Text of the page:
Women in leadership positions in credit unions: Storytelling to empower others

Picture this, I am walking off the stage after my first speaking engagement with a company. I am feeling great and saw that what I shared made an impact as the audience laughed, nodded, and applauded. As I go back to my seat, I am met with a glare from the person in charge….with this comment…”The next time you are in front of the field, don’t tell any more of your stories.  All you salespeople like to do is talk about yourselves …what kind of impact can there be in storytelling?” I thought it was both valuable and empowering…she had a different agenda.

Well you can imagine how quickly the air was sucked out of my balloon.  Here I thought I was sharing concrete examples, in the form of stories, with the field. After all, I had been there and done that and who better to give them ways to be successful than someone who had been there and done that. I thought it would give them a sense of empowerment to go out there and do what needed to be done in a way that worked. But…that wasn’t the case, at least until the surveys came back and every single one asked that I tell more stories about my life as a producer and how I went from knowing zero to being at the top. The truth is that with or without the survey results, although I didn’t realize I would inspire, motivate, empower, and teach, I wouldn’t have changed anything that I shared with those 4000 producers. If only someone would have done that when I had started, it might have been a slightly different journey. Stories and empowerment…a winning combination.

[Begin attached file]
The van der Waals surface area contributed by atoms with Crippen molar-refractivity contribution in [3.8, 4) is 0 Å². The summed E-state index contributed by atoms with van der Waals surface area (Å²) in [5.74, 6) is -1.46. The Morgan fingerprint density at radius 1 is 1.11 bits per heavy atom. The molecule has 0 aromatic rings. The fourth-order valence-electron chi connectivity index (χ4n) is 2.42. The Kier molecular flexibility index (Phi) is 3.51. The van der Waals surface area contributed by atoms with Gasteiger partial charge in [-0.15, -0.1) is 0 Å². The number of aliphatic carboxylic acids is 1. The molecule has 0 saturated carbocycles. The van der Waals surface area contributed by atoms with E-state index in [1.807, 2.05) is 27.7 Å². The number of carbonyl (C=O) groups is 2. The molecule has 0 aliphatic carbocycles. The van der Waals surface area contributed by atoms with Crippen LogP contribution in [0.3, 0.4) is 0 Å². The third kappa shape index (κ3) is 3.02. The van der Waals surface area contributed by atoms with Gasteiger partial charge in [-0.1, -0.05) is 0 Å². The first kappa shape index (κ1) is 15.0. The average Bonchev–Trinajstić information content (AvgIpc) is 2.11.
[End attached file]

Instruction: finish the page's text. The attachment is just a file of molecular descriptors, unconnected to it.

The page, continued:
Stories are for sharing whether they are a fairy tale or a learning experience. Stories are powerful and we wait to see what happens when we turn the page or get to the next volume in the series or see how we are doing in our own journey to success.

Stories are all around us.  Everyone has a story and every situation is a story. We always hear that our stories can be a great book but in truth a story doesn’t have to become a best-seller.  Sometimes simply telling the story creates a movement or encourages people to do something or it can be a way for us to be able to just move forward. But stories are the way to connect with people whether 1:1 or in a crowd of thousands.

Let’s not forget that our brains are wired to remember stories. The brain chooses the information it wants, then remembers that information because of the emotional connection. Humans are both scientific and artistic beings, and we use the left brain and the right brain — so we function and respond to both when it comes to storytelling. And since it has the power to change us in such a way, we simply don’t forget a great story. Sometimes those great stories are very personal in nature and as they are being told, both the storyteller and the audience are hanging onto every word…and that can be in the written form as in a book, listening to the audible version or hearing it first-hand.

As an author, I share many stories that will solidify a point or make you think, learn, laugh or create any emotion.  For me personally, that is an easier way to remember.  What happens when your story is told in front of a live audience and you wonder how did you get there? More importantly why?